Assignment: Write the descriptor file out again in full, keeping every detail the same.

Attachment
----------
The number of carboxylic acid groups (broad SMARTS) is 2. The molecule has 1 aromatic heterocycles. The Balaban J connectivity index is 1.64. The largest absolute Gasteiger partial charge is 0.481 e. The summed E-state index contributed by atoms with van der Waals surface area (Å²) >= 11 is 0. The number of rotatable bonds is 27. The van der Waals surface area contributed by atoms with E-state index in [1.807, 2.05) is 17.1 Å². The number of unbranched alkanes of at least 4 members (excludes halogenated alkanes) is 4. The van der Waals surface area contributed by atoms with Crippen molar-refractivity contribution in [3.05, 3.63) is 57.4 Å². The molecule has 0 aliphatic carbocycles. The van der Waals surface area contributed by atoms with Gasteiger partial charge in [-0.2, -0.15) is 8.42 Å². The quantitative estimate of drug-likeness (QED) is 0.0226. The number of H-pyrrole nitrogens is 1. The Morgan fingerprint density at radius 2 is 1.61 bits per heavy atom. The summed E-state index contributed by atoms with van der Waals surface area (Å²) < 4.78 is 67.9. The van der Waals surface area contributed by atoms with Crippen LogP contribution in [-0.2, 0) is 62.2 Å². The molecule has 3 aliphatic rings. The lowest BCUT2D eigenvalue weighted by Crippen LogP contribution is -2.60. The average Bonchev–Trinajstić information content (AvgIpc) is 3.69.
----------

The number of carboxylic acid groups (broad SMARTS) is 2. The molecule has 1 aromatic heterocycles. The Balaban J connectivity index is 1.64. The largest absolute Gasteiger partial charge is 0.481 e. The summed E-state index contributed by atoms with van der Waals surface area (Å²) >= 11 is 0. The number of rotatable bonds is 27. The van der Waals surface area contributed by atoms with E-state index in [1.807, 2.05) is 17.1 Å². The number of unbranched alkanes of at least 4 members (excludes halogenated alkanes) is 4. The van der Waals surface area contributed by atoms with Crippen molar-refractivity contribution in [3.05, 3.63) is 57.4 Å². The molecule has 0 aliphatic carbocycles. The van der Waals surface area contributed by atoms with Gasteiger partial charge in [-0.2, -0.15) is 8.42 Å². The quantitative estimate of drug-likeness (QED) is 0.0226. The number of H-pyrrole nitrogens is 1. The Morgan fingerprint density at radius 2 is 1.61 bits per heavy atom. The summed E-state index contributed by atoms with van der Waals surface area (Å²) < 4.78 is 67.9. The van der Waals surface area contributed by atoms with Crippen LogP contribution in [-0.2, 0) is 62.2 Å². The molecule has 3 aliphatic rings. The lowest BCUT2D eigenvalue weighted by Crippen LogP contribution is -2.60. The average Bonchev–Trinajstić information content (AvgIpc) is 3.69.